The god of this age [that is, Satan] has blinded the minds of unbelievers, so that they cannot see the light of the gospel of the glory of Christ…

When people hear about Jesus, Satan does all he can to prevent them from acting. So Jesus warns in the parable of the sower that Satan will cause people to ignore the gospel message that they've heard, like a bird snatching seed from a path as soon as it's sown.

When people do come to faith, Satan falls back again to a new position, and waits for any new opportunity to destroy people's faith. Peter knew this from bitter experience and later wrote:

Your enemy the devil prowls around like a roaring lion looking for someone to devour.

Satan hates it when people trust in Jesus. His whole purpose is to kill faith and destroy life. He is a liar and a murderer. He was two thousand years ago when he tried to destroy this boy. He is today.

This boy's dramatic experience of demon possession is a powerful reminder of the everyday, undramatic, if anything even more devastating Satanic oppression under which millions who reject Jesus live their lives.

All around us, people are in desparate need of being rescued from Satan's clutches. That's the first thing we need to be clear about.

Then the second thing is this.


Spiritual power is what it takes to release someone from the chains of Satanic oppression. And on this occasion, that power is precisely what those disciples did not have. So in verse 16 the boy's father says to Jesus:

'I brought him to your disciples, but they could not heal him.'

Satan's demonic underling had a stranglehold on this man's son. It was trying to throttle the very life out of him. And the disciples couldn't set him free.

They should have been able to deal with this. Jesus had given them explicit authority to handle situations like this. So back in 10.1 Matthew records how Jesus …

… gave [the twelve apostles] authority to drive out evil spirits and to heal every disease and sickness.

He said …

… 'Heal the sick, raise the dead, cleanse those who have leprosy, drive out demons.'

There was no question that this was what Jesus wanted them to be doing. But there was nothing new about this failure of faith on the part of Jesus' followers. Matthew has already recorded a painful series of failures even among the leading disciples like Peter. We've seen one of them already - Peter's failure to listen to Jesus amd accept what he said. Back in 14:30-31, Peter boldly goes after Jesus walking on the water. But (I quote)...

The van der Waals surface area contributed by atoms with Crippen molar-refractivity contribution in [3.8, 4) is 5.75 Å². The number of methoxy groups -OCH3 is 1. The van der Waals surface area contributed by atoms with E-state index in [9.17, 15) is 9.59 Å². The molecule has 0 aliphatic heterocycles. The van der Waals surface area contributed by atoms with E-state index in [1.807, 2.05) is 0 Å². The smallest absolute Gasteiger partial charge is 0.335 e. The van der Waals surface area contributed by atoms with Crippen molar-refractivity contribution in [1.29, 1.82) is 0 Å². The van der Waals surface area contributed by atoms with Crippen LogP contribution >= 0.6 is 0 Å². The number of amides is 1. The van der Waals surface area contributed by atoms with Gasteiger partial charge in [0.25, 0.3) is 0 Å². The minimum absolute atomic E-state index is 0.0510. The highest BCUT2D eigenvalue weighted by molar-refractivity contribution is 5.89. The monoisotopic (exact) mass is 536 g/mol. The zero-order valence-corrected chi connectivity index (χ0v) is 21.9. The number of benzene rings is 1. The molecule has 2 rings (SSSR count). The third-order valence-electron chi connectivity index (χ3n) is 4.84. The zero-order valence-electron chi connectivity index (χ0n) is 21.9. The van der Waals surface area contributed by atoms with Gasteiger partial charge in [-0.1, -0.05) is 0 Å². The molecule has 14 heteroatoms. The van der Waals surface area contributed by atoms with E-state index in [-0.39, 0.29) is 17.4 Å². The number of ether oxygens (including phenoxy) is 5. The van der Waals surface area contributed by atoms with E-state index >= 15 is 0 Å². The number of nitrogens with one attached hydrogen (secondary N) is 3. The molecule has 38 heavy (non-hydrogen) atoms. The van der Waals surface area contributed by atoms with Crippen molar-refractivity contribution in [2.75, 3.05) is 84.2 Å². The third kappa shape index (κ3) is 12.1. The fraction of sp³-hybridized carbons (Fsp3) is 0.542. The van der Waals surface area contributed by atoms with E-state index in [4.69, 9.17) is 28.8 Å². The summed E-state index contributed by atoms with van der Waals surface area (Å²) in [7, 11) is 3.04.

When he saw the wind, he was afraid and, beginning to sink, cried out 'Lord, save me!' Immediately Jesus reached out his hand and caught him. 'You of little faith,' he said, 'why did you doubt?'

One chapter later Jesus says to an uncomprehending Peter, 'Are you still so dull?' And then another chapter beyond that finds Jesus rebuking the disciples again: 'You of little faith.' It always seems to be two steps forward and one step back as far as their faith is concerned. And I imagine that when we step back and look at our faith we can easily identify with the clowning around of those disciples - standing one moment, flat on their spiritual faces the next.

But the frequent failure of those disciples' faith should not be any comfort to us. The response of Jesus to their failure is really chilling. Verse 17:

'O unbelieving and perverse generation, how long shall I stay with you? How long shall I put up with you?'

Looking back from this side of the cross and resurrection, we know what the answer to that is. Jesus will stay with us as long as it takes. He will not give up on us. But that's no thanks to us. That's thanks to his self-sacrificial love and grace and patience.

When we examine our own lives, it's as well to be aware of this deep frustration that Jesus expresses. The more clearly we see just how much Jesus has to put up with in his dealings with us, the more surprised and grateful we'll be that he doesn't walk away from us and leave us to stew.

If we lack faith we have no spiritual power. The disciples tried to deliver the boy. But they weren't acting from faith. Over these next few weeks – and not least this evening - we're going to be pulling out all the stops in an effort to rescue more people from Satan and bring them safe home to Christ. We're planning and organising and inviting and cooking and singing and soon setting up I don't know how many candles. But we can slog our guts out all we like – if what we do lacks faith at the heart of it, it will have no spiritual power at all. And that should challenge us to heed the next two points.


Look how simply it's put in verses 17 and 18:

[Jesus says] 'O unbelieving and perverse generation, … how long shall I stay with you? How long shall I put up with you? Bring the boy here to me.' Jesus rebuked the demon, and it came out of the boy, and he was healed from that moment.